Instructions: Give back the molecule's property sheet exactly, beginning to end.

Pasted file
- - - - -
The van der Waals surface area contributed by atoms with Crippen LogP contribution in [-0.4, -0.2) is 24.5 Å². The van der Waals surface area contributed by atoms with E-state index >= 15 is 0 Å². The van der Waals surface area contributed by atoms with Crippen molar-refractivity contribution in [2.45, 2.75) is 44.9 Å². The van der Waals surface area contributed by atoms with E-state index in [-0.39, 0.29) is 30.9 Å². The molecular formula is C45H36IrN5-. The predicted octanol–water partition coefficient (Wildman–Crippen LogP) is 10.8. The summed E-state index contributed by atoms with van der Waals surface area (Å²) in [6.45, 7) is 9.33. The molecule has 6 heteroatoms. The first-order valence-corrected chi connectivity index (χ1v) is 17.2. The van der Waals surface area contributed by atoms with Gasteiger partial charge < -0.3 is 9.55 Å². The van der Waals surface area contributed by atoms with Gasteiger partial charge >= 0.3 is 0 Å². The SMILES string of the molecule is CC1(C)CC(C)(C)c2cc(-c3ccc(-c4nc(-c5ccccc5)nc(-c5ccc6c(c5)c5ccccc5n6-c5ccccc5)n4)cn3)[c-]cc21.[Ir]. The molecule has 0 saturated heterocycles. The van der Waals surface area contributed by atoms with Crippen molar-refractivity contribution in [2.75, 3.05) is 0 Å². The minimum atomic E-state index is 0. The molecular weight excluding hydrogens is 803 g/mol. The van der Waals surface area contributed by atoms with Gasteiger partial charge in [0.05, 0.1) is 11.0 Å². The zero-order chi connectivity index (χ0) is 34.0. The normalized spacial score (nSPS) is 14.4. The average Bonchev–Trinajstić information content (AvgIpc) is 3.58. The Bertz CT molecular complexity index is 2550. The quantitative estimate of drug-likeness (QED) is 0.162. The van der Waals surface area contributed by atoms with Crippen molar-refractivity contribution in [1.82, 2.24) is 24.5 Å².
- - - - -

The van der Waals surface area contributed by atoms with Crippen LogP contribution in [-0.4, -0.2) is 24.5 Å². The van der Waals surface area contributed by atoms with E-state index >= 15 is 0 Å². The van der Waals surface area contributed by atoms with Crippen molar-refractivity contribution in [2.45, 2.75) is 44.9 Å². The van der Waals surface area contributed by atoms with E-state index in [-0.39, 0.29) is 30.9 Å². The molecular formula is C45H36IrN5-. The predicted octanol–water partition coefficient (Wildman–Crippen LogP) is 10.8. The summed E-state index contributed by atoms with van der Waals surface area (Å²) in [6.45, 7) is 9.33. The molecule has 6 heteroatoms. The first-order valence-corrected chi connectivity index (χ1v) is 17.2. The van der Waals surface area contributed by atoms with Gasteiger partial charge < -0.3 is 9.55 Å². The van der Waals surface area contributed by atoms with Gasteiger partial charge >= 0.3 is 0 Å². The SMILES string of the molecule is CC1(C)CC(C)(C)c2cc(-c3ccc(-c4nc(-c5ccccc5)nc(-c5ccc6c(c5)c5ccccc5n6-c5ccccc5)n4)cn3)[c-]cc21.[Ir]. The molecule has 0 saturated heterocycles. The van der Waals surface area contributed by atoms with Crippen molar-refractivity contribution in [2.75, 3.05) is 0 Å². The minimum atomic E-state index is 0. The molecular weight excluding hydrogens is 803 g/mol. The van der Waals surface area contributed by atoms with Gasteiger partial charge in [0.05, 0.1) is 11.0 Å². The zero-order chi connectivity index (χ0) is 34.0. The normalized spacial score (nSPS) is 14.4. The average Bonchev–Trinajstić information content (AvgIpc) is 3.58. The Bertz CT molecular complexity index is 2550. The quantitative estimate of drug-likeness (QED) is 0.162. The van der Waals surface area contributed by atoms with Crippen molar-refractivity contribution in [1.82, 2.24) is 24.5 Å².